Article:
Introduction to Patellar Fractures
Mechanisms of Injury
Signs and Symptoms
Imaging and Other Diagnostic Studies
Pathoanatomy and Applied Anatomy
Arterial Blood Supply
Soft Tissue Anatomy
Author’s Preferred Method of Treatment
Patients with an Intact Extensor Mechanism, Vertical Fractures, and Minimal Articular Displacement or Patients Unfit for Anesthesia
Introduction to Extensor Mechanism Injuries
Author’s Preferred Techniques
Quadriceps tendon rupture
Acute Patellar Tendon Rupture
Tibial Tubercle Avulsions
Acute Patellar Dislocations
Author’s Preferred Technique
Management of Expected Adverse Outcomes and Unexpected Complications
Loss of Knee Motion
Extensor Mechanism Weakness
Symptomatic Retained Hardware
Infection and Wound Complications
Loss of Fixation/Refracture/Rerupture
Delayed Union and Nonunion
Summary, Controversies, and Future Directions
In these situations, we employ nonoperative care (Fig. 54-8). The exception is the patient with normal extensor mechanism function, but with significant articular incongruity or fracture gap. In patients with a large traumatic hemarthrosis, we will consider aspiration of the joint and injection of a local anesthetic to facilitate physical examination.
With compliant and reliable patients, we use a hinged knee brace locked in full extension. The brace is lightweight, allows for patient hygiene and monitoring of any abrasions or associated soft tissue injuries. Furthermore, controlled range of motion may be initiated once fracture callus is radiographically confirmed. In patients with questionable compliance or elderly patients who are at significant risk for falls, we prefer to utilize a fiberglass cylinder cast applied from the groin to just above the ankle, molded with the knee in full extension. Care must be taken, particularly in elderly or diabetic patients, to pad carefully to avoid iatrogenic soft tissue injury from a poorly molded cast. In patients with lower-extremity venous stasis ulcers or compromised circulation, an Unna boot can be applied prior to cast molding to protect the soft tissues.
Isometric quadriceps exercises with straight-leg raises are initiated 1 week after immobilization to minimize quadriceps atrophy. Partial weight bearing with crutch assistance is allowed immediately with advancement to full weight bearing in extension as tolerated. Follow-up radiographs are obtained at regular intervals to confirm that reduction has been maintained. If fracture displacement occurs early, surgical stabilization should be considered. After fracture consolidation is radiographically confirmed, controlled range of motion of the knee is initiated.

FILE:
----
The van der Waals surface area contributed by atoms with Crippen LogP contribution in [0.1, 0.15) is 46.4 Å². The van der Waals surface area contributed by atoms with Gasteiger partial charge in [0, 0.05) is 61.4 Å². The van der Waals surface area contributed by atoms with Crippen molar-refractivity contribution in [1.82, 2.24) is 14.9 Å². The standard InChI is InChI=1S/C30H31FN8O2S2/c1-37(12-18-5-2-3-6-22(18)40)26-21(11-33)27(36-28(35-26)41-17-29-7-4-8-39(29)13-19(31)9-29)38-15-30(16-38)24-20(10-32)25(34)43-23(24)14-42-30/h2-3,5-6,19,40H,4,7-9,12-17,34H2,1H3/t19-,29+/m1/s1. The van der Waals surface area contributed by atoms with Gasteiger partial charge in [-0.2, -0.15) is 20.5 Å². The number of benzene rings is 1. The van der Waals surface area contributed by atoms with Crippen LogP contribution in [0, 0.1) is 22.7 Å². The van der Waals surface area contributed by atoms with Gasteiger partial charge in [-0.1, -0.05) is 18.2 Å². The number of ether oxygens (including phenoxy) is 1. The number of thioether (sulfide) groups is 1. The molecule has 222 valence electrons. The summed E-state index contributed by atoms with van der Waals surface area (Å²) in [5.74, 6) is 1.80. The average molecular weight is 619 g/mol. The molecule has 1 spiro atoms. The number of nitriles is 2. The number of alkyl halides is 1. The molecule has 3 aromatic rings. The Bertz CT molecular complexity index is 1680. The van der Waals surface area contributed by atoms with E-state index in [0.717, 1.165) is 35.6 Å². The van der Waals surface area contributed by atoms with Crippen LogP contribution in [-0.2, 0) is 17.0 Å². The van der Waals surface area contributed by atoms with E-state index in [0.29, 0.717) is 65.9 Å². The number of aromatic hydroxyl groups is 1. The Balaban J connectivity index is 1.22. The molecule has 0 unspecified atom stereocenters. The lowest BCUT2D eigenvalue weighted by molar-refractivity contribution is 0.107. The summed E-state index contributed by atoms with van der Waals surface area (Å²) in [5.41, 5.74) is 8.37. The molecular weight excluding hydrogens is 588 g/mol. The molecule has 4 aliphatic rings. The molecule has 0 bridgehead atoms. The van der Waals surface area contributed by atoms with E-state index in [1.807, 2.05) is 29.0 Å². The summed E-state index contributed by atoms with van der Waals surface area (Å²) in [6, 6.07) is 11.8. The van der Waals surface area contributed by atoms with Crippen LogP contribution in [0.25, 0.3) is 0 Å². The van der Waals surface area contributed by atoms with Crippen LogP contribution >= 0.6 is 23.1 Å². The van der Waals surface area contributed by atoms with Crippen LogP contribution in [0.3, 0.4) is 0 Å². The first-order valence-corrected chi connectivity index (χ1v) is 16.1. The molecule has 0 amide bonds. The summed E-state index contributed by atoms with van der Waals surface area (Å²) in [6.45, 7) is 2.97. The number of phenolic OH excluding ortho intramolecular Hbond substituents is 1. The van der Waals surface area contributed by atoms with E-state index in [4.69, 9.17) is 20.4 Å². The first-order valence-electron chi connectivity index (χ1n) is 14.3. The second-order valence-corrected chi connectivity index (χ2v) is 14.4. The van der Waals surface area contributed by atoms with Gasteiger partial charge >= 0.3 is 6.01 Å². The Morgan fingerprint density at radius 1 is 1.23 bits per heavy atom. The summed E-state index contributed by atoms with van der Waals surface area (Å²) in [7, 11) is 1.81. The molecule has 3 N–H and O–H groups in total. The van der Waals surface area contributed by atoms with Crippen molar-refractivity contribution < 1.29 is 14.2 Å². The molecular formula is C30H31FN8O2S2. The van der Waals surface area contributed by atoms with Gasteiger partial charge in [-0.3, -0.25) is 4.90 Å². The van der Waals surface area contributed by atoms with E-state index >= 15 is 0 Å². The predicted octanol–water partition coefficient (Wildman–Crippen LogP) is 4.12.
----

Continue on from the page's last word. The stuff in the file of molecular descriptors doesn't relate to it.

Marginal or small nonarticular fractures of the patella are often stable due to the preserved integrity of the soft tissues. In these cases, cast or brace immobilization is often unnecessary, and early, controlled range of motion with activity modification is initiated as tolerated.
Preoperative planning is often difficult with patellar fractures as the fracture lines and comminution are not always clearly visualized using standard imaging. It is imperative to have all of the necessary equipment available in the operating room to perform either internal fixation or a partial patellectomy. At minimum, small and mini-fragment implant sets with 3.5- and 2.7-mm cortical screws for interfragmentary fixation, 1.6- and 2-mm Kirschner wires, 18-gauge wire, and 14- or 16-gauge angiocatheters for wire passage are needed. A 4-mm cannulated screw set can be made available as well to fix transverse fracture patterns. Small and medium pointed reduction forceps are helpful for maintaining a provisional reduction. A power drill with wire driver attachment and wire twisters should be available. If significant distal pole comminution is encountered, a partial patellectomy may be necessary. A Hewson suture passer may be helpful for passing suture through bone tunnels if a partial patellectomy is performed.
In the case of open injuries, immediate irrigation and debridement of the fracture is performed followed by rigid internal fixation for Type I and II open injuries without gross contamination. Appropriate antibiotic coverage is selected, and serial debridement and/or soft tissue coverage are performed based on the contamination of the wound and the status of the soft tissues. If there is a question of an open fracture or traumatic arthrotomy, a saline load test should be performed in the emergency department. For closed fractures, the status of the skin and soft tissues helps guide the timing of operative intervention. Typically, we will wait 1 to 2 weeks in the setting of significant soft tissue swelling or superficial abrasions to minimize the risk of postoperative wound complications.
We perform the procedure with the patient supine on a radiolucent table. Intraoperative fluoroscopy is used to obtain true AP and lateral images. A high nonsterile thigh tourniquet is placed, but rarely inflated. The fracture is approached through a longitudinal midline incision with full-thickness skin flaps and minimal superficial dissection. This extensile approach provides excellent exposure of the fracture as well as the medial and lateral retinacular tears.